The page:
In his brief time at UNLV, Charlie Spoonhour helped restore respect and stability to a basketball program that was in turmoil.
He was a friend to the Rebels’ greatest coach, Jerry Tarkanian, and a mentor to their current coach, Dave Rice, and remained close to both while battling health problems in recent years.
Spoonhour, 72, died Wednesday from a lung disease at his home in Chapel Hill, N.C., less than two years after receiving a lung transplant at nearby Duke University Medical Center.
“Spoon” was UNLV’s coach from 2001-04, compiling a 54-31 in two-plus seasons before retiring in February 2004.
“I learned so much from him about coaching, but more important, he taught us how to keep things in perspective and showed us how to be better people,” said Rice, who was an assistant to Spoonhour. “Coach Spoon was an incredible person.”
In between the Tarkanian and Rice eras, Spoonhour came out of retirement and rescued the Rebels from NCAA sanctions, and the coach who followed him, Lon Kruger, returned UNLV to the NCAA Tournament on a regular basis.
“Charlie was a great coach,” Tarkanian said. “He wanted to bring all the former Rebels back and embrace the past. He did a nice job at UNLV, and then Lon took it to another level.”
Spoonhour won 373 games in 19 seasons as a Division I head coach, including tenures at Saint Louis (1992-99) and Southwest Missouri State (1983-1992).
Lured out of retirement in March 2001, Spoonhour replaced interim coach Max Good, who had taken over midway through the previous season for Bill Bayno. Spoonhour was hampered by scholarship limitations but coached the Rebels to 21 victories in each of his first two seasons and twice led the team to the National Invitation Tournament.
“Anytime you go through an NCAA situation, it hurts a little bit. I thought the idea was to get guys to go to school and try to make sure we didn’t get in any more NCAA difficulty. I think it was pretty apparent if there were any more rules violations, they were going to shut things down,” Spoonhour told the Review-Journal in 2006. “In the long run, I think we accomplished a lot of what the administration wanted us to do.”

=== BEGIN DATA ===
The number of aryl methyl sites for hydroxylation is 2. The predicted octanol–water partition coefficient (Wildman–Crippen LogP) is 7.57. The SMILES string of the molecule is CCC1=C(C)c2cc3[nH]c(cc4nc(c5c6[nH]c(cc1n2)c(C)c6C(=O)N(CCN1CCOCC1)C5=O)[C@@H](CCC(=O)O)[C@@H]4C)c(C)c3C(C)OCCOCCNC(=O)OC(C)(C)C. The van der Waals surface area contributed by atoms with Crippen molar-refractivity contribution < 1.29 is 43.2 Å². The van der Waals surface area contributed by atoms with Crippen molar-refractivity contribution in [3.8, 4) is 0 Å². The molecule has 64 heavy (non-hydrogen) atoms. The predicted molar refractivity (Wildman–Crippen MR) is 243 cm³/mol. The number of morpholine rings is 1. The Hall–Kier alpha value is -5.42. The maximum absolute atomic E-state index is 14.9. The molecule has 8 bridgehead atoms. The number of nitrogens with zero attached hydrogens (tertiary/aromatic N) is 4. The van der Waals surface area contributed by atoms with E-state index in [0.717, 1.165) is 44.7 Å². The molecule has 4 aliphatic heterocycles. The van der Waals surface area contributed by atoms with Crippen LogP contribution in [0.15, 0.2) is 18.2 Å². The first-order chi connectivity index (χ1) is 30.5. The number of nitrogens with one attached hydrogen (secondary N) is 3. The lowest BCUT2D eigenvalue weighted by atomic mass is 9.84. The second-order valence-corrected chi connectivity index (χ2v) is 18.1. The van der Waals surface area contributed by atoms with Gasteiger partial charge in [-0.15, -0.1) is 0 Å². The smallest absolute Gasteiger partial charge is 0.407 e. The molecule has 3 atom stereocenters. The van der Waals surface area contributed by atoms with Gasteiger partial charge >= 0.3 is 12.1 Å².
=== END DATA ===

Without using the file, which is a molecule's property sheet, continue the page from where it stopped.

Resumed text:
On Feb. 17, 2004, during Spoonhour’s third season, he stepped down citing health issues. After reporting tightness in his chest and numbness in his hands, he was diagnosed with symptoms related to stress. He resigned with a year left on his contract.
His son, Jay, coached the team for the final 10 games and returned to the NIT. The Rebels lost in the Mountain West Conference Tournament championship game all three years of the Spoonhour era. Jay Spoonhour applied to become UNLV’s full-time head coach, but Kruger was hired instead.
“I told Spoon this, and this is not a criticism, but he was known as a defensive and ball-control coach, and he tried to change because he was coaching the Runnin’ Rebels,” Tarkanian said. “I told him, ‘You don’t have to run. Just tell them you’re running, and they won’t know the difference.’ His teams played great defense.”
Freddie Banks, the No. 4 all-time leading scorer at UNLV, was a senior at Valley High School in 1982-83, when Spoonhour was in his final year as an assistant coach at Nebraska.
“A great coach and a great man,” said Banks, who was recruited by Spoonhour but chose to stay home and play for Tarkanian.
Banks, the boys basketball coach at Canyon Springs High School, has a nephew, Jevon Banks, who played on Spoonhour’s first Rebels team.
“Spoonhour did help put UNLV back on the map. He pointed the program in the right direction when he was there, and he kind of settled everything down,” Freddie Banks said. “He was one of the coaches who followed the rules, and he cleaned things up. He did do that for the university.”
In Spoonhour’s first season, the Rebels advanced to the second round of the NIT after defeating Arizona State for the program’s first postseason victory since 1997. That team led the Mountain West in scoring average, and Spoonhour was named the 2002 United States Basketball Writers Association’s District VIII Coach of the Year.
While at UNLV, Spoonhour coached future NBA players Louis Amundson and Marcus Banks.
Spoonhour, born June 23, 1939, in Mulberry, Kan., was raised in Arkansas and played basketball at University of the Ozarks in Clarksville, Ark., where he graduated in 1961 with a bachelor’s degree in physical education. He earned his master’s in education in 1972 from the University of Arkansas.
Spoonhour was a college basketball broadcaster before and after he was UNLV’s coach. He was living in Las Vegas in 2010, when he was diagnosed with idiopathic pulmonary fibrosis, a scarring or thickening of the lungs without a known cause. He was not a smoker, said his wife, Vicki, and the disease hit him suddenly that summer.
Jay Spoonhour, head coach at Moberly (Mo.) Junior College, told Stlouistoday.com, the website of the St. Louis Post-Dispatch, that his father died peacefully surrounded by his family. Funeral services are pending.
“This is a terribly sad day for UNLV basketball,” said Jerry Koloskie, the school’s deputy athletics director.
“He was a great guy and a great friend.”
Contact reporter Matt Youmans at myoumans@review journal.com or 702-387-2907.